Moss regulates soil evaporation leading to decoupling of soil and near-surface air temperatures
- 55 Downloads
Moss covers a vast area from the polar to the tropics on a global scale and has important regulatory effects on the biogeochemical processes in the soil. Previous studies had shown that moss on soil could reduce soil temperature in the warm period and plays an important role in the stability of the soil carbon pool in the context of global warming. The cooling effect of soil temperature by moss may be due to its ability to accelerate soil water evaporation. Most vascular plants achieve limited homeothermy by transpiration, but moss has no organs which can regulate transpiration. Can moss also regulate soil water evaporation as the transpiration of vascular plants? The objective of this study was to determine the differences in temperature and evaporation between moss-covered and bare soil.
Materials and methods
A year-round mesocosm experiment was carried out to investigate soil temperature and evaporation with and without moss. We used a high time-resolution instrument which could simultaneously monitor soil temperature beneath moss layers, photosynthetically active radiation, and near-surface air temperature (20 cm above the soil) in a 10-min interval. In the meantime, we used a chamber method to monitor soil evaporation and heat flux inside the mesocosms simultaneously.
Results and discussion
We found that the evaporation of the moss increased drastically when near-surface air temperature exceeded 30 °C, which kept maximum soil temperature around 30 °C. This finding was different from many previous studies which reported that the evaporation of moss was always greater than bare soil or similar to open water surface. The phenomenon we found may be important for moss, which allowed moss to minimize the loss of water at high temperature and maintain a relatively constant temperature. It is known that moss is a C3 plant, and the high-temperature threshold for the photosynthesis of C3 vascular plants is also around 30 °C. Thus, the temperature-regulating behavior could improve the net carbon gain for moss and benefit for its survival. To our best knowledge, there is no research reporting this phenomenon. In the context of global warming, the temperature-regulating behavior of moss is very important for its controls on soil carbon dynamics and its other ecological functions, especially at lower latitudes with higher soil temperature.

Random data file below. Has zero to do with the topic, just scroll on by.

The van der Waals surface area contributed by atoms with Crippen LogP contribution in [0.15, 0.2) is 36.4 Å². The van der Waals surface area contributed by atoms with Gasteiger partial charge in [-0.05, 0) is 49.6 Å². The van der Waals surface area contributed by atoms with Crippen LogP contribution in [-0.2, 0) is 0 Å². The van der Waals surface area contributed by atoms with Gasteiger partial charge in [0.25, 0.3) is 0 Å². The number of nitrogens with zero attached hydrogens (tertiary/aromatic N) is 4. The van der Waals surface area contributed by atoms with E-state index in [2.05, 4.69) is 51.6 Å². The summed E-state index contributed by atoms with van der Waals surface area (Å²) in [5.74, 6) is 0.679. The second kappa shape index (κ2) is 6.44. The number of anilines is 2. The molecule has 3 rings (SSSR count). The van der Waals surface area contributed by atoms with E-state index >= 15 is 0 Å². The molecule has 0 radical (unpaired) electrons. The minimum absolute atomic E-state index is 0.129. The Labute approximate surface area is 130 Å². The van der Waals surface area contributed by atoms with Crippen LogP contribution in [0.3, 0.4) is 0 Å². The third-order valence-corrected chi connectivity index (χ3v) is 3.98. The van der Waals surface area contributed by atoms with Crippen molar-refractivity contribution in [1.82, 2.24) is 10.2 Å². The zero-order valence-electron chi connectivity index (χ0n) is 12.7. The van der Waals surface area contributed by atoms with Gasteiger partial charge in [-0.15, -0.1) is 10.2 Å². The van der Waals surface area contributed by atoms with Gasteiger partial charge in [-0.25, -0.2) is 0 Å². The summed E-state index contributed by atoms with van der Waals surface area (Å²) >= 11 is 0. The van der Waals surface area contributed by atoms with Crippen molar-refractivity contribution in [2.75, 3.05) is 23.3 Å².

Our result showed that moss can also achieve limited homeothermy through soil water evaporation similarly as the vascular plant through transpiration, and the temperature threshold was around 30 °C. This homeothermy led to the decoupling of soil temperature and near-surface air temperature. How mosses elevate water evaporation in response to high temperature remains to be a challenge for future research.
KeywordsDecouple Evaporation Homeotherms Moss Soil temperature Transpiration
We thank Dr. Francis Bowles for helping with the design of the environmental factor monitoring system.
This research was supported by the Joint Fund for the Promotion of Cross-strait Cooperation in Science and Technology (U1505233), the National “973” Program of China (2014CB954003), and the National Natural Science Foundation of China (31500506).
- Gates D, Hiesey W, Milner H, Nobs M (1964) Temperatures of Mimulus leaves in natural environments and in a controlled chamber. Carnegie Inst Wash Yearbook 63:418–428Google Scholar
- Heijmans MM, Arp WJ, Chapin FS (2004) Controls on moss evaporation in a boreal black spruce forest. Glob Biogeochem Cycles 18(2). https://doi.org/10.1029/2003GB002128
- Jácome J, Gradstein S, Kessler M (2011) Responses of epiphytic bryophyte communities to simulated climate change in the tropics. Bryophyte ecology and climate change. Cambridge University Press, New York, pp 191–207Google Scholar
- Rice SK, Cornelissen JHC (2014) Best practices for measuring photosynthesis at multiple scales, photosynthesis in bryophytes and early land plants. Springer, pp 79–93Google Scholar
- Soil Survey Staff of USDA (2014) Soil Survey Staff, 2014. Natural Resources Conservation Service 2014 National Soil Survey Handbook. Title 430-VI. U.S. Government Printing Office Washington D.C. Sec 602Google Scholar
- Stoy PC, Street LE, Johnson AV, Prieto-Blanco A, Ewing SA (2012) Temperature, heat flux, and reflectance of common subarctic mosses and lichens under field conditions: might changes to community composition impact climate-relevant surface fluxes? Arct Antarct Alp Res 44:500–508CrossRefGoogle Scholar
- Shen T, Corlett RT, Song L, Ma WZ, Guo XL, Song Y, Wu Y (2018) Vertical gradient in bryophyte diversity and species composition in tropical and subtropical forests in Yunnan, SW China. J Veg Sci 29: 1075–1087Google Scholar
- Yamori W, Hikosaka K, Way DA (2014) Temperature response of photosynthesis in C3, C4, and CAM plants: temperature acclimation and temperature adaptation. Photosynthesis Res 119:101–117Google Scholar